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Orszag at OMB: Better Odds for a Health Overhaul?

By John Reichard, CQ HealthBeat Editor

November 20, 2008 -- Congressional Budget Office alumni were divided Thursday over whether a move by agency director Peter Orszag to the top spot at the White House Office of Management and Budget would move the ball forward on overhauling health care or push it back. But they agreed that the appointment would be a strong addition to President-elect Barack Obama's inner circle as it confronts the twin challenges of a faltering economy and a dysfunctional health care system. Orszag could prove to be a forceful advocate for controlling Medicare spending, they added.

Sources on and off Capitol Hill say that the 39-year-old Orszag, a veteran of the Clinton White House, is the leading contender to become OMB's new director. He served at the White House on both the National Economic Council and the Council of Economic Advisers. Before becoming CBO director in January 2007, he headed the Hamilton Project at the Brookings Institution, a Washington think tank. The project conducts research and develops proposals to spur economic growth. While Orszag is a former Clinton appointee and Brookings is viewed as moderate to liberal, his budget and health policy expertise carries weight on both sides of the aisle.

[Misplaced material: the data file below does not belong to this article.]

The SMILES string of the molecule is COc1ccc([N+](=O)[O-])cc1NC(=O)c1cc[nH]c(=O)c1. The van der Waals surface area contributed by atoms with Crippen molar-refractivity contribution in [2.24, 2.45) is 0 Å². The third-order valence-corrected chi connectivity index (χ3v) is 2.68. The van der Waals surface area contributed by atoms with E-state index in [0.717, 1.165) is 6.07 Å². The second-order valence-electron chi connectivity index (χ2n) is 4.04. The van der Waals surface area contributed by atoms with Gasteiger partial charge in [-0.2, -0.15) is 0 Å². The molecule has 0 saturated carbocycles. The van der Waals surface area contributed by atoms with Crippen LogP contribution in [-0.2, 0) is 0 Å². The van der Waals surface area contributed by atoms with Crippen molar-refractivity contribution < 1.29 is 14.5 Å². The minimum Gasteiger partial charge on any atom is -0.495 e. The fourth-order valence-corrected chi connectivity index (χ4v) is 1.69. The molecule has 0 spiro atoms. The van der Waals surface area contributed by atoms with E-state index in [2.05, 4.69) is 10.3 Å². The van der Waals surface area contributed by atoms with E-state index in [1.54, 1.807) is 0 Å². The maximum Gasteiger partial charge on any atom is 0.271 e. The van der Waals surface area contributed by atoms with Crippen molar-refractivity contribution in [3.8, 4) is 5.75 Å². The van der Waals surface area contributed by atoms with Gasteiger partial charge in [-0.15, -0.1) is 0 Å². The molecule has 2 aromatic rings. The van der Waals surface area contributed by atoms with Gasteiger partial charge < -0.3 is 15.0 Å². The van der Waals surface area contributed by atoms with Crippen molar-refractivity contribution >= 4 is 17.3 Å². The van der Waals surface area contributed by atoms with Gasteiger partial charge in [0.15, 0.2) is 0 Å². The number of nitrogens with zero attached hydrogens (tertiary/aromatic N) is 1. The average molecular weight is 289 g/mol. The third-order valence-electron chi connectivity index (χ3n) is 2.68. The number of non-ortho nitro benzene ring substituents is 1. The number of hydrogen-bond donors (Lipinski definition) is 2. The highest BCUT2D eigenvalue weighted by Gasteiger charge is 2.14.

At CBO, Orszag has labored to build an analytical team and a policy "tool kit" to help Congress and the White House assemble an overhaul plan to rein in health care spending Orszag depicts as the leading threat to the nation's long-term fiscal health. Universal coverage appears to fit into Orszag's vision of a more efficient system, making many Democrats comfortable with his current position atop CBO. But they also seem happy at the thought of someone with Orszag's skills advising the Obama White House.

Signaling Change at CBO?
Joseph Antos, a scholar at the American Enterprise Institute who was assistant director for health and human services at CBO from 1994 to 2001, expressed surprise at the possibility of Orszag moving. "It's a puzzle for me," Antos said Thursday in an interview. "I had thought that the best thing all along for Democrats is to keep Peter at CBO." Antos said the budget office has been a "chokepoint" for those arguing that health system changes would produce savings.